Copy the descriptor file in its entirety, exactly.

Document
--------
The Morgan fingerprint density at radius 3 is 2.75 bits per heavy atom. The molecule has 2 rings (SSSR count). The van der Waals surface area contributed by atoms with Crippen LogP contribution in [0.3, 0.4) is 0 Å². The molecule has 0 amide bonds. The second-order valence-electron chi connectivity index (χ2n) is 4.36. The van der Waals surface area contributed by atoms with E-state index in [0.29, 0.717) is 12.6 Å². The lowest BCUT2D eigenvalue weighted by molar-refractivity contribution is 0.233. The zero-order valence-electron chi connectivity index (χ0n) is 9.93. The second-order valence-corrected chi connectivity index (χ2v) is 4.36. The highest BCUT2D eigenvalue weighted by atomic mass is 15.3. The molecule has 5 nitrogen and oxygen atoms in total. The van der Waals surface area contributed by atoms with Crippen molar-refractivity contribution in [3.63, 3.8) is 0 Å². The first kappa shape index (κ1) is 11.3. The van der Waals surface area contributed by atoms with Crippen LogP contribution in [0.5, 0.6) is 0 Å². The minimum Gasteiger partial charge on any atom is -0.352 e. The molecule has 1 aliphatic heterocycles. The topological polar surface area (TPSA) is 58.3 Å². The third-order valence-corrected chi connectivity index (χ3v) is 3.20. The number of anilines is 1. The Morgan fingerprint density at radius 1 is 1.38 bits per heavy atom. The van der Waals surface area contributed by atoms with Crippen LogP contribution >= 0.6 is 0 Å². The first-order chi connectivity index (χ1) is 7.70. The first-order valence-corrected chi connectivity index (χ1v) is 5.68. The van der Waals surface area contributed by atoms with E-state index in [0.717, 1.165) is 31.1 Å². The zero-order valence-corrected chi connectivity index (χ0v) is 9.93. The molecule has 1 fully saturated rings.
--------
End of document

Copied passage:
The Morgan fingerprint density at radius 3 is 2.75 bits per heavy atom. The molecule has 2 rings (SSSR count). The van der Waals surface area contributed by atoms with Crippen LogP contribution in [0.3, 0.4) is 0 Å². The molecule has 0 amide bonds. The second-order valence-electron chi connectivity index (χ2n) is 4.36. The van der Waals surface area contributed by atoms with E-state index in [0.29, 0.717) is 12.6 Å². The lowest BCUT2D eigenvalue weighted by molar-refractivity contribution is 0.233. The zero-order valence-electron chi connectivity index (χ0n) is 9.93. The second-order valence-corrected chi connectivity index (χ2v) is 4.36. The highest BCUT2D eigenvalue weighted by atomic mass is 15.3. The molecule has 5 nitrogen and oxygen atoms in total. The van der Waals surface area contributed by atoms with Crippen molar-refractivity contribution in [3.63, 3.8) is 0 Å². The first kappa shape index (κ1) is 11.3. The van der Waals surface area contributed by atoms with Crippen LogP contribution in [0.5, 0.6) is 0 Å². The minimum Gasteiger partial charge on any atom is -0.352 e. The molecule has 1 aliphatic heterocycles. The topological polar surface area (TPSA) is 58.3 Å². The third-order valence-corrected chi connectivity index (χ3v) is 3.20. The number of anilines is 1. The Morgan fingerprint density at radius 1 is 1.38 bits per heavy atom. The van der Waals surface area contributed by atoms with Crippen LogP contribution >= 0.6 is 0 Å². The first-order chi connectivity index (χ1) is 7.70. The first-order valence-corrected chi connectivity index (χ1v) is 5.68. The van der Waals surface area contributed by atoms with E-state index in [0.717, 1.165) is 31.1 Å². The zero-order valence-corrected chi connectivity index (χ0v) is 9.93. The molecule has 1 fully saturated rings.